That being said, fashion plates are still the primary source and invaluable when it comes to period-correct fashions. Just as we find in today’s runway shows, however, sometimes fashion illustrations of the past can depict what was then avante garde clothing, stuff people typically didn’t wear. Nevermind all that if you’re going for the Duchess of Devonshire, but it may be null en void if you’re looking to dress as a servant or merchant’s wife.
The Shallow Crowned Straw Hat
Two lovely hats from “The Duchess.” Both look to be fairly shallow in crown, and curved down at the sides. The further one is turned up at the back. Both are trimmed with feathers, flowers, ribbons, and secured to the head with a hat pin. Never you fear: hat trimming how-to’s in the future! If you like these styles, take a look at this hat from top-hats.com.
Another example of this hat is shown below, from “Dangerous Liasons.”
Variations on the shallow crowned hat include turning up one side , or turning up two sides (to make a bi-corn). It appears that ladies seldom wore tri-corn straw hats, but I wouldn’t put it past them. Some variants are show in “The Duchess” and “Marie Antoinette.”
The Picture Hat
Another Great Hat, seen later in the century, known today as “the picture hat.” I’m sure it had a proper name back then (as all these do). I liken this most to Kentucky Derby or Ascot hats still worn today. The hat in the portrait inspired a huge picture hat in “The Duchess,” seen at the top of this article.
Getting on towards the turn of the 19th century, bonnets began to make an appearance, and wouldn’t leave for the next sixty years or so. Unfortunately, Regency style bonnets are terrifically hard to find. Once source, if you don’t mind paying a lot, is Mrs. Parker’s Millinery & Mercantile, which custom-makes bonnets of all 19th century periods. If you’re looking to make your own, you can start with a basic form, available from Top-Hats.com.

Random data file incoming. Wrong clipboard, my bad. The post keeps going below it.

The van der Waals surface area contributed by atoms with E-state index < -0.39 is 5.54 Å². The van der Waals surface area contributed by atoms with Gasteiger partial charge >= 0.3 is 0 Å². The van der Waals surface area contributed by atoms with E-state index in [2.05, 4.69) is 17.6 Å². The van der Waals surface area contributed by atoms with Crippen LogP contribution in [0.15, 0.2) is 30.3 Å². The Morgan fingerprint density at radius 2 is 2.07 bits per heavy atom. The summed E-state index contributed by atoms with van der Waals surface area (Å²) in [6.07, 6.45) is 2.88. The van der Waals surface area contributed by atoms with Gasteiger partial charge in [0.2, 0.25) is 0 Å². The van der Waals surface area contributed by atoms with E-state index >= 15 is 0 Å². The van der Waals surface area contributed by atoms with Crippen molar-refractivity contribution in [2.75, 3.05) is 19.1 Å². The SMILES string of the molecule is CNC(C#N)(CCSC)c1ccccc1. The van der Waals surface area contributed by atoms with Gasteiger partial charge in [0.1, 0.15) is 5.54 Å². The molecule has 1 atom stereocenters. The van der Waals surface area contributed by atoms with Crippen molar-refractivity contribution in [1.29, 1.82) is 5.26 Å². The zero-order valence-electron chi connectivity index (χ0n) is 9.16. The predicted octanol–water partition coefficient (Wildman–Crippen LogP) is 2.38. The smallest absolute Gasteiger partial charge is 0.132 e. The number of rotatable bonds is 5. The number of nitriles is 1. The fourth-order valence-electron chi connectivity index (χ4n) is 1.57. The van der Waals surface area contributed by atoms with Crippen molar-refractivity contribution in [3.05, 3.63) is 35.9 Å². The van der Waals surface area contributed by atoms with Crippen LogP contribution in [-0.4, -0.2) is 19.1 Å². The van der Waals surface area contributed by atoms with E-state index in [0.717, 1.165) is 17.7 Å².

Bonnets can also be made from scratch, using a pattern like this one from McCalls (M5129). Another pattern from Butterick (B4697) contains many different styles of hat, one a bonnet and one a picture hat, which could come very in handy. Patterns will build the hat inside out with buckram and other millinery materials, which gives you maximum control over the shape and size, but it also takes the most time. Most patterns, unfortunately, are for shapes of bonnets that are too late for the Regency period, but with a little crafty tweaking, adjusting the shape should be no problem at all. I do not recommend pattern-tweakage for beginning costumers!
The Deep Crowned Hat
As of yet, I have not found a source for hats of this shape. My guess is that you will have to make it using an existing deep-crowned hat, wiring the brim, and beating it into the shape you want. It is difficult to tell just what is going on with these hats from “The Duchess,” but it appears that the crown is very tall and slightly connical. The brim can be straight, turned up on one side, or turned up on two sides (bi-corn). If anybody knows where to find such a monstrosity, or has made one, please leave a comment!
Did I cover all the fabulous hats of the 18th c.? No. I covered a few styles that I’ve found to be awesome and doable, based on hats I’ve sourced from across cyberspace. There *will* be hat tutorials and more resources in the future, though, never you fear!
But if you just CAN’T WAIT to jump right in to hatmaking, here are a couple splendid dress diaries I’ve found:
If you know of any more (and there are definitely more), feel free to add them in the comments.
References and Inspirations: